On the downside, it's a bit linear and having only one main character makes it even more so - it needs some extra characters/plotlines to flesh it out a bit more. Also, the Skysea of the title isn't featured until about half-way through the tale and, while there are mentions of unseen forces and elemental spririts influencing Ytzak's progress, the book doesn't feature the more normal fantasy tale elements of magic and sorcery. Add to that, what could have been a climactic ending with a bit of completion just sort of didn't happen - it just ended!
Maybe there's another book in the series coming, and there are a few loose threads that could be picked up again, but there wasn't enough of a hint at that here. Still, as I said at the start, I quite enjoyed it and would happily follow Ytzak's tale a bit further if it comes to pass.(less)
This final volume in the Codex Alera series is a cracker. It brings all the characters and storylines from the previous books to a very satisfactory c...moreThis final volume in the Codex Alera series is a cracker. It brings all the characters and storylines from the previous books to a very satisfactory conclusion. It's a little cliched but an enjoyable ride nevertheless.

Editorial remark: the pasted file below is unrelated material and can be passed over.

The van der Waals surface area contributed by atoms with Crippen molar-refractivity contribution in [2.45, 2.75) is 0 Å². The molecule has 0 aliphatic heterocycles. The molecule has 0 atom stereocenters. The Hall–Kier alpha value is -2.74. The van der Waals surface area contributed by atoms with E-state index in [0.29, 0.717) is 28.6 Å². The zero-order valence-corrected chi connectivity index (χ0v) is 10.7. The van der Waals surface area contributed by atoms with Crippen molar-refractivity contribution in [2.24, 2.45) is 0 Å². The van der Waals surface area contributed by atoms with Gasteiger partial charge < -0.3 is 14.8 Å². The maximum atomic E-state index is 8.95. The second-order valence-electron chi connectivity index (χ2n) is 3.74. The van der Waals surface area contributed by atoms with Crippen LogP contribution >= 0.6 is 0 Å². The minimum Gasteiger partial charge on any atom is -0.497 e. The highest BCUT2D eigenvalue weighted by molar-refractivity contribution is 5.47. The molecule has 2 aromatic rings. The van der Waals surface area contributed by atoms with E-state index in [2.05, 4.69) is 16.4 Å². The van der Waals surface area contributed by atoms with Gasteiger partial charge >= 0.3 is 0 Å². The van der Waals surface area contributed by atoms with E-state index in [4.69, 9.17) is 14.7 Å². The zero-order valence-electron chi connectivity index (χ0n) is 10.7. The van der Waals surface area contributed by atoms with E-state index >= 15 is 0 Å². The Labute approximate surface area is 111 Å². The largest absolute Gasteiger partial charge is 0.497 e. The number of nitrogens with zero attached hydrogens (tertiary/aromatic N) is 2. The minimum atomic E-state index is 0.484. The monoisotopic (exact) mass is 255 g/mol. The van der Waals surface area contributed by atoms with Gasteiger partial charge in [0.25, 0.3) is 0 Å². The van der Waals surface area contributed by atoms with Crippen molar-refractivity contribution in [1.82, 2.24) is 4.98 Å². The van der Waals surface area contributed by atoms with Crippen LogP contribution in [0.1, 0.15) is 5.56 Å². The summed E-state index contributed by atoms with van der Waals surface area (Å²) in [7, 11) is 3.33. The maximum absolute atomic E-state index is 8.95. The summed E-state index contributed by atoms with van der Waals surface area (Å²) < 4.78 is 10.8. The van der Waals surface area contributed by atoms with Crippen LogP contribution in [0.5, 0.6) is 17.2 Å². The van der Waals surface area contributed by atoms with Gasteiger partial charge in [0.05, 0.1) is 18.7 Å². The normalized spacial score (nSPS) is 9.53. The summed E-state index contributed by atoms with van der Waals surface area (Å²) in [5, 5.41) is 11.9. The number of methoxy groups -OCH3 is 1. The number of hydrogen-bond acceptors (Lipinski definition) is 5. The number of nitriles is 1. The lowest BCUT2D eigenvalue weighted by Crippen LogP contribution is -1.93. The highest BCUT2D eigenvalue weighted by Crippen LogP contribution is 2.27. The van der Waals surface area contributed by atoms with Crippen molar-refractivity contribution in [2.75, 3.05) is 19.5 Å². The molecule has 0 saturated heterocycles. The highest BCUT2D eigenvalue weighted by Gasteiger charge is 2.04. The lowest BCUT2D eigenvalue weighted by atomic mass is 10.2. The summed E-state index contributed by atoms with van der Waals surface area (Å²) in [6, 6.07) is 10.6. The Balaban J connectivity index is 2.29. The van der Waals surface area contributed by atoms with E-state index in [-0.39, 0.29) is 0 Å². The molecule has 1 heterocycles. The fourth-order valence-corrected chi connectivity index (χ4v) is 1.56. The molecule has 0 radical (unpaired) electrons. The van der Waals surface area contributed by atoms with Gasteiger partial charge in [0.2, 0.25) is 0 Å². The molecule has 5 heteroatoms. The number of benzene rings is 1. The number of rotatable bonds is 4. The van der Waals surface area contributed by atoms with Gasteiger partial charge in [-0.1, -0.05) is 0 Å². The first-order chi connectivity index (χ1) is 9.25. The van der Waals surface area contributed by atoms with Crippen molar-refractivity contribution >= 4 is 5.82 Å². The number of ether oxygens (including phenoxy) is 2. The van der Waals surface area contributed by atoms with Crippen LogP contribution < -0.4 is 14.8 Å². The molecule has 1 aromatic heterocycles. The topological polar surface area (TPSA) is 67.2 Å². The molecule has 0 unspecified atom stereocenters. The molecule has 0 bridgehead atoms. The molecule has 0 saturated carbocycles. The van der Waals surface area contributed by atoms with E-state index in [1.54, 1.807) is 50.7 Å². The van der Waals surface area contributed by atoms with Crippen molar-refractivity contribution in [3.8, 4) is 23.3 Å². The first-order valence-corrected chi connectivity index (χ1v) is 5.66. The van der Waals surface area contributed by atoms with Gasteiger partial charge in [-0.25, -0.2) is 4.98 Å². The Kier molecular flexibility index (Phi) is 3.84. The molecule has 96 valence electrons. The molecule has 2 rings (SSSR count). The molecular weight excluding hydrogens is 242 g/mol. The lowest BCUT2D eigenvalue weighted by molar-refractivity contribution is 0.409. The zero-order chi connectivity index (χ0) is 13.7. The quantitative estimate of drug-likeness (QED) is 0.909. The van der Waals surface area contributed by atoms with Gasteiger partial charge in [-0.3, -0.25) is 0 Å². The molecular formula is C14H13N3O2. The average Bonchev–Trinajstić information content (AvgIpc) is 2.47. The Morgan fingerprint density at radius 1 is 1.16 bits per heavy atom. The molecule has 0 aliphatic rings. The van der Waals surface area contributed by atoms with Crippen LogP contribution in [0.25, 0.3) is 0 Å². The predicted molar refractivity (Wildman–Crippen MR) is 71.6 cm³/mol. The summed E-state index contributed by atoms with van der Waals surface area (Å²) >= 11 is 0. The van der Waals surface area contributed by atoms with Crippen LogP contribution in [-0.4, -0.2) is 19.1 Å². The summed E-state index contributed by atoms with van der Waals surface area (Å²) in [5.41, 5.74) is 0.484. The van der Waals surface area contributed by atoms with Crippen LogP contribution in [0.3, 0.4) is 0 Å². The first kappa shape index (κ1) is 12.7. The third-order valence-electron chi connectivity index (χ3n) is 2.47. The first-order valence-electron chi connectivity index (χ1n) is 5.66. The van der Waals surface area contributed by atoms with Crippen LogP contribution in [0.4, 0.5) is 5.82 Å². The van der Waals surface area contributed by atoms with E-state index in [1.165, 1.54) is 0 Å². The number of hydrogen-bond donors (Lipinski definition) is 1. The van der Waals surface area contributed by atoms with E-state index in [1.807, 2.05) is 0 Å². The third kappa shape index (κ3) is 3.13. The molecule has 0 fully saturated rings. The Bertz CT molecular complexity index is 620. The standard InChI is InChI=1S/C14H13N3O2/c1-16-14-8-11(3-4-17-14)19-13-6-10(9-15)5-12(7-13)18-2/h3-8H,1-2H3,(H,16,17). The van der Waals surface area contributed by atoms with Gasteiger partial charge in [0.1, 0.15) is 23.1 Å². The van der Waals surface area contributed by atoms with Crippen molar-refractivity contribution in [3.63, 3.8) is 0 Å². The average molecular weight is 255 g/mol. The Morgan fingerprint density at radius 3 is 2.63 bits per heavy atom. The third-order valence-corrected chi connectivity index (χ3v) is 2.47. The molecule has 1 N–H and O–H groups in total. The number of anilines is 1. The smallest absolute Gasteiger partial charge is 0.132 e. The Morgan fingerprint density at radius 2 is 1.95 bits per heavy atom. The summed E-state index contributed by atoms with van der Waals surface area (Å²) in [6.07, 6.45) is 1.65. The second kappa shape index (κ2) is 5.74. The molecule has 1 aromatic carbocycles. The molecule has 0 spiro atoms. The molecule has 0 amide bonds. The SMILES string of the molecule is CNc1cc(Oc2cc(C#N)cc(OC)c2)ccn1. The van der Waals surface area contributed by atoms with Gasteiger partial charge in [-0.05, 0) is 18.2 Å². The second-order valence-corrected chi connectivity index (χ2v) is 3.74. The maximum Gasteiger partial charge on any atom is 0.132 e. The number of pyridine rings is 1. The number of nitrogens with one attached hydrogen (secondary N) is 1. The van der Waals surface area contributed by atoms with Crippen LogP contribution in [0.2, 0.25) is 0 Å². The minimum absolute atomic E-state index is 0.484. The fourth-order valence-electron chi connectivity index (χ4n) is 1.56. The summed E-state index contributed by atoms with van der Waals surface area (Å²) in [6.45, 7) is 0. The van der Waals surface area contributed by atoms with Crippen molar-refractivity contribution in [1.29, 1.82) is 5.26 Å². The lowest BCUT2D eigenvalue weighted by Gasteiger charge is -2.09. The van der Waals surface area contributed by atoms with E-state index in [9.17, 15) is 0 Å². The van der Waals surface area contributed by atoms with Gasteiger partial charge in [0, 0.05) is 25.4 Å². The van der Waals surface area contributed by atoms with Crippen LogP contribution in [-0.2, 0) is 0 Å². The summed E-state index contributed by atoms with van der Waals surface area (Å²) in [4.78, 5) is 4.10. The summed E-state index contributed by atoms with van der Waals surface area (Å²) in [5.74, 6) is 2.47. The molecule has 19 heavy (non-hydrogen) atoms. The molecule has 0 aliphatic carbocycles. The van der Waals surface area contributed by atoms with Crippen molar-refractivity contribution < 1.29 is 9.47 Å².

Tavi, now heir presumptous to the vacant throne of Alera, returns from Canea to face the overwhelming alien force of the Vord. Still essentially Furyless, he forges ahead towards a final, climactic battle with the Vord queen.
Butcher gives us believable (some even likeable) characters, well thought-out aliens like the Canim and Vord and a very decently interwoven plot. Okay, it took six books to get through it all but they were all good reads even it it was initially based on a Roman legions meets Pokemon idea.
My only reservation was with the Vord; a race that basically couldn't possibly survive it's own success having consumed or assimilated everything else.(less)